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Celebrating William Shakespeare’s 400th Anniversary with His Sassiest One-Liners

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William Shakespeare is known for many things: his beautiful language, his iambic pentameter, his poetry about people he definitely wasn’t married to, but one thing people have only recently begun to celebrate about him is his straight-up feistiness. While some of his contemporaries were secret spies, erotica pioneers and jealous haters, Shakespeare is the most widely recognizable writer on the planet arguably for his sly language and wit. Shakespeare could write some pretty sick burns when he wanted to, and was at least 8,000 times sassier than pretty much everyone else in the entire world. If he were alive today, he’d probably be really good at impromptu rap battles, in addition to being perplexed by emojis and female actors. April 23, 2016…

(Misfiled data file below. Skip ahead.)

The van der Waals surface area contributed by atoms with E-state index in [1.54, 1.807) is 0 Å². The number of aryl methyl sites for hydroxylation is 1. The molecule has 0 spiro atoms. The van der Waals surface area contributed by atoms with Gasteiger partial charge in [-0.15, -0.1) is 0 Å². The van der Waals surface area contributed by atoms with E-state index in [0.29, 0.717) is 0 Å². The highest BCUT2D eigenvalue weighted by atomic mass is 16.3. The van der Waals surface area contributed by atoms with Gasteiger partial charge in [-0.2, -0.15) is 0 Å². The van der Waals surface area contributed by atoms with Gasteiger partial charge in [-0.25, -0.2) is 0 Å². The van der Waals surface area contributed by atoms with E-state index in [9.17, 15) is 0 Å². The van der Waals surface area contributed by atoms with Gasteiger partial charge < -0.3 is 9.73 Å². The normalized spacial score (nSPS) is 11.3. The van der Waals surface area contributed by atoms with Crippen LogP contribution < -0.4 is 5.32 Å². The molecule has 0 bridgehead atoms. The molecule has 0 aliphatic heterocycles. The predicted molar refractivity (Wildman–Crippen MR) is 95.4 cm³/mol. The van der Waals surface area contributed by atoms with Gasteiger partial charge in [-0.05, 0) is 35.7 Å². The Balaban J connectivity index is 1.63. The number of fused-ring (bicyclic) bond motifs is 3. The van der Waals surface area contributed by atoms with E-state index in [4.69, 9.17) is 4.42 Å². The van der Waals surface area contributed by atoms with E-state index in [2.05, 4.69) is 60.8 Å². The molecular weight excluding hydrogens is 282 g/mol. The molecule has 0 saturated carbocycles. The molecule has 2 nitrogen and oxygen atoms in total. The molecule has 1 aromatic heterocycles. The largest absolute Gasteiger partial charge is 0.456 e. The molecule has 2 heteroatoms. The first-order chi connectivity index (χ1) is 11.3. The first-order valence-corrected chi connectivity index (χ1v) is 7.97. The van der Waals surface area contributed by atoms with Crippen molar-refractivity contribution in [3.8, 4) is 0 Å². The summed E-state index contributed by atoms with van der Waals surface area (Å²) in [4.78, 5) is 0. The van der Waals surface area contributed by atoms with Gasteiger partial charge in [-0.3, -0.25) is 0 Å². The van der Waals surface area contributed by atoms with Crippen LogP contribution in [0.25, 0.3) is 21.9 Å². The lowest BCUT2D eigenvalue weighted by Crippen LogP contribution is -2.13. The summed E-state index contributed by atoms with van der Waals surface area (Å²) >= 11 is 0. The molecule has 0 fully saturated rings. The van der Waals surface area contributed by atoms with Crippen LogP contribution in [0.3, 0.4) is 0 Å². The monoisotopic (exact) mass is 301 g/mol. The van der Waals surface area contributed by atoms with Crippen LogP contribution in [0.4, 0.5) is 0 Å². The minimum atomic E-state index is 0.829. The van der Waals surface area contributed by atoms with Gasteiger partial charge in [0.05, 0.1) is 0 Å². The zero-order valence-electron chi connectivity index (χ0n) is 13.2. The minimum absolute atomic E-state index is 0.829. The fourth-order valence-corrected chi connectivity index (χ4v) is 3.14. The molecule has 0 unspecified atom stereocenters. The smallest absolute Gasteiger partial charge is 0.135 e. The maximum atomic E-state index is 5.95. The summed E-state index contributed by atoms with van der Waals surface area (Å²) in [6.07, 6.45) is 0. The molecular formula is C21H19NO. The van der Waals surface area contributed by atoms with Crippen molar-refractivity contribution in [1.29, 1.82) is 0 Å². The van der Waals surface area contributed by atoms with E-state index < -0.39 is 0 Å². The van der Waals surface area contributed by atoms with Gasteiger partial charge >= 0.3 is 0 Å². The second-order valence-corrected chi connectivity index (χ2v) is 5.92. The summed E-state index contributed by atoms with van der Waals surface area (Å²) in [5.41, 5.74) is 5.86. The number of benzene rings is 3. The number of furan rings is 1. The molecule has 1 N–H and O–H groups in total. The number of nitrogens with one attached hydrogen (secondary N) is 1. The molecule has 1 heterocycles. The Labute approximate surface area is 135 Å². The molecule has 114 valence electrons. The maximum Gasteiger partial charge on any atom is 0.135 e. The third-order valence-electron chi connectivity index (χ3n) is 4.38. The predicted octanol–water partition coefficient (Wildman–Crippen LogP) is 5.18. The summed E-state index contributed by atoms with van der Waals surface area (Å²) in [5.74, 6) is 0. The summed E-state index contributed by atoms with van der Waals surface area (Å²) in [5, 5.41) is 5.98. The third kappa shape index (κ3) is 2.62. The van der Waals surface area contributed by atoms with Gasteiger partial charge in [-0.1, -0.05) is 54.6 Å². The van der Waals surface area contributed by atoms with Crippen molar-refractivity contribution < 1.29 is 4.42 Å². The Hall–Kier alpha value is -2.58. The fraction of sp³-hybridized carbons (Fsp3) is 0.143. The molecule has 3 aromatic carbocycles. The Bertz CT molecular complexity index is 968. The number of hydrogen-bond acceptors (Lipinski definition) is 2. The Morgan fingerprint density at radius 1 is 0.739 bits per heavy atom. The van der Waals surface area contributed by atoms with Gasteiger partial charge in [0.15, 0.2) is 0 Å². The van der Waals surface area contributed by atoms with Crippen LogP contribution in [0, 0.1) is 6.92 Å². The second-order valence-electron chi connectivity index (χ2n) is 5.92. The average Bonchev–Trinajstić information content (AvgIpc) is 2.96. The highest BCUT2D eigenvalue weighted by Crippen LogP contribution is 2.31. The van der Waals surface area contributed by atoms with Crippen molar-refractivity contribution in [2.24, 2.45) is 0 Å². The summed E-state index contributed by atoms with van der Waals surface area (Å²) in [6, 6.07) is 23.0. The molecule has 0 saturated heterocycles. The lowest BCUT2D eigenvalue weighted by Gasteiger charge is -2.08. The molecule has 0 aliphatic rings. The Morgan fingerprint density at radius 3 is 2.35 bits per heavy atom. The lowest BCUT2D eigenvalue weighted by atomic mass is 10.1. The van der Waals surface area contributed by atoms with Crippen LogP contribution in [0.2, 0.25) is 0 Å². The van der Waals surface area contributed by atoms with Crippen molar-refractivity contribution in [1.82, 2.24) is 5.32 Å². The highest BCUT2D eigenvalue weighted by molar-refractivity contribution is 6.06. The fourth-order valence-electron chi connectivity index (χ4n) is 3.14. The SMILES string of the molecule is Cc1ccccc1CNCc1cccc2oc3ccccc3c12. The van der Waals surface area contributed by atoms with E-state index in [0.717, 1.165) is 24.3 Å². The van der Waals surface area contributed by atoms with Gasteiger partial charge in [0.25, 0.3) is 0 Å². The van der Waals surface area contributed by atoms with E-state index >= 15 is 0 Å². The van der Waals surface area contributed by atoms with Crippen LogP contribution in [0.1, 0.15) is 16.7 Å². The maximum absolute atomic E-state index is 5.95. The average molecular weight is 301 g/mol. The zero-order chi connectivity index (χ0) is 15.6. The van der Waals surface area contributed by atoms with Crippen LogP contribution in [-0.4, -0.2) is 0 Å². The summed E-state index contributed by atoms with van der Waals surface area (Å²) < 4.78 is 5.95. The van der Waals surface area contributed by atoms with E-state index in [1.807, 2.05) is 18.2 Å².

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World Poetry Day: 7 Collections We Can’t Wait to Get Our Hands on This Spring

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When people think “poetry,” different images spring to mind, either of the stuffy old poets you read in high school, or of cigarette-smoking mustaches in black turtlenecks speaking dramatically about politics in front of a brick wall with a spotlight. However, since it is World Poetry Day, which was instituted in 1999 by the United Nations to promote reading and creativity around the world, we think it’s a good idea to take a look at some contemporary masters who are changing the game with creative subject matter, language and ideas that are modern and inspiring. So get ready to do some spring cleaning for your brain with our new poetry reading list! play dead, francine j. harris (Alice James Books, April 12, 2016)…